I have a 2009 R with 13,000 miles, 90 % off-road. I’ve done most of the mods, tank bolts, Leo Vince can(remapped by dealer), ceramic coated oem header, smog control removed, kickstand bypass, lED spot aux light, 08 mask, Ohlins steering damper, suspension, seat concepts, gas cap fix..... I make it practice to re-grease steering and swing arm bearings, inspect the clutch pack, flush and replace all fluids, check seals, etc when I buy a used bike. The only thing I didn't do was inspect the fuel pump assembly but the bike quit two miles after I went through every thing on a test run, so I was into the fuel tank. The PO had replaced the oem fuel filter with an improper length after market unit that resulted in the supply line disconnecting shortly after he sold it to me – nice I know. Luckily it failed a few miles from my house. I replaced the filter with one of two that I bought from RR (I carry a spare & an aftermarket pump). When I installed the assembly, there was a little too much resistance that I chalked up to the massive amount of lines. I learned 300 miles later in an isolated two track in the middle of Baja that I had created a kink in the fuel line.... when I pulled it out I immediately recognized that I failed to insert the line into the tank using the factory bend in the line. It slide in like butter and I could hold the bottom plate up with one finger while starting the four bolts – lesson learned and only a slight detour that day.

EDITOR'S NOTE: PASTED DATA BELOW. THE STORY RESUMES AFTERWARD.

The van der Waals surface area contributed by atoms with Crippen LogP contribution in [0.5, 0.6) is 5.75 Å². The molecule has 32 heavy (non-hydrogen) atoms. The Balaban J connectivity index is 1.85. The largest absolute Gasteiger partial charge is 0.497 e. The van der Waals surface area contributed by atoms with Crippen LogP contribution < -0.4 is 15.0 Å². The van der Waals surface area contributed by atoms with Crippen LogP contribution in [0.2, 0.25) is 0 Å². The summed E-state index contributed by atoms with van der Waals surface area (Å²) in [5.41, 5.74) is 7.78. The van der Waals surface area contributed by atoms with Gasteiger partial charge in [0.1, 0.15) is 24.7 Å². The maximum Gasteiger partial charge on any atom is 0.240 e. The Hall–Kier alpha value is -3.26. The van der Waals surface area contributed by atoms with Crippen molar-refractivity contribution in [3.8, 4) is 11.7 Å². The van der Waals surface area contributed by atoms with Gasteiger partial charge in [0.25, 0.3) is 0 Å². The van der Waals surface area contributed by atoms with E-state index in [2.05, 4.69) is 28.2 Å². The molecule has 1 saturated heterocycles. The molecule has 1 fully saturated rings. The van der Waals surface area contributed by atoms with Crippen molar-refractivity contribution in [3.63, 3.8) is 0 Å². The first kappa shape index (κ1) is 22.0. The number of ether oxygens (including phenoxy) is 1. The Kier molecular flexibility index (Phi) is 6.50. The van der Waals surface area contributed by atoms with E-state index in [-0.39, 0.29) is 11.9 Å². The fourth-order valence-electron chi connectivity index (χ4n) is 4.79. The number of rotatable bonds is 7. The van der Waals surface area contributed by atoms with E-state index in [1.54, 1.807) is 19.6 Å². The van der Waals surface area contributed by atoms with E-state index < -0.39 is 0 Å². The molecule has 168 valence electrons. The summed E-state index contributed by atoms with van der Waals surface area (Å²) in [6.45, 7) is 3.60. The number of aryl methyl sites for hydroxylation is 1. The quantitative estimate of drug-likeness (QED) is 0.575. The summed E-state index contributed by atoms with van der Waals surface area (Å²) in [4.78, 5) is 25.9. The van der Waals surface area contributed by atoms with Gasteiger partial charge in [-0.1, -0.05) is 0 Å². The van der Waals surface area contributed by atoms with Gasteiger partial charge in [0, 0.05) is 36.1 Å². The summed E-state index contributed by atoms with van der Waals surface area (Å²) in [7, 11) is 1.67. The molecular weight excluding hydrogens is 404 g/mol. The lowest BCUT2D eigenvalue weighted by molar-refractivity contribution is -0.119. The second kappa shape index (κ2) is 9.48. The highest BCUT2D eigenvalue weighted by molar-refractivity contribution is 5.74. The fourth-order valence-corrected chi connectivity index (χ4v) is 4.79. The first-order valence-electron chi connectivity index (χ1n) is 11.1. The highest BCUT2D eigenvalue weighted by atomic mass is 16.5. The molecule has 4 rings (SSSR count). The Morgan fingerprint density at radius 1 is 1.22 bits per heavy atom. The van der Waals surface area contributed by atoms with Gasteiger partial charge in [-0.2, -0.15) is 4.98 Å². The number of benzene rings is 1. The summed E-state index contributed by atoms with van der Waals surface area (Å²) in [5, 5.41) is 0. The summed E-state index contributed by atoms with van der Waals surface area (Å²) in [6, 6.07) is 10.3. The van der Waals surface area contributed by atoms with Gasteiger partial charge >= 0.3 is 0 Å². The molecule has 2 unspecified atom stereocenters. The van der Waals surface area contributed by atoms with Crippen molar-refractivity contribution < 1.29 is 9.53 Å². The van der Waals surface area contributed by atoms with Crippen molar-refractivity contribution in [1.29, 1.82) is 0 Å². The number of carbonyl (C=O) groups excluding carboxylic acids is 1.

A few weeks ago I was on the same trail – Valle de Cirio – sometimes referred to a Satan’s A-hole for the section of silt, sand wash and gnarly climb out to the summit of the coastal range – I even stopped to take a picture of where I was stranded for a few hours in the dark until I reinstalled the pump properly. We rode through a few miles of deep sand, then heavy silt beds. I lugged through one section in third, the engine stumbled on the lower grade gas, backfired loudly and quit.... arrg, 6 miles past the last place it quit a few years ago. It wouldn't re-start, wasn't overheated ( I run the lower temp thermostat) and the pump was pressuring up. My first thought was the air cleaner blew off, but it appeared secure – I should have looked a little closer. So we started the diagnostic drill, pulled the plug, had spark, plug looked good; disengaged the fuel line released the pressure, lots of fuel... (that hasty check would bite me tomorrow) put a few drops of fuel in the plug hole, it popped once. Crap, out comes my aux tank. As soon as I lifted the tank out of the way, I saw the air cleaner had indeed blow off the throttle. Should have taken a few more minutes to really check my first instinct out. Put it back on, bike fired right up. This is an unusual circumstance and realistically applies only to those not using the oem air box. So the trail curse was once again overcome but we cut out a 40 mile section to Mission San Borja since we wanted to see it in daylight and my little brain fart cost us an hour of ride time, as it was we rolled into LA Bay after dark ending a 200+ mile day.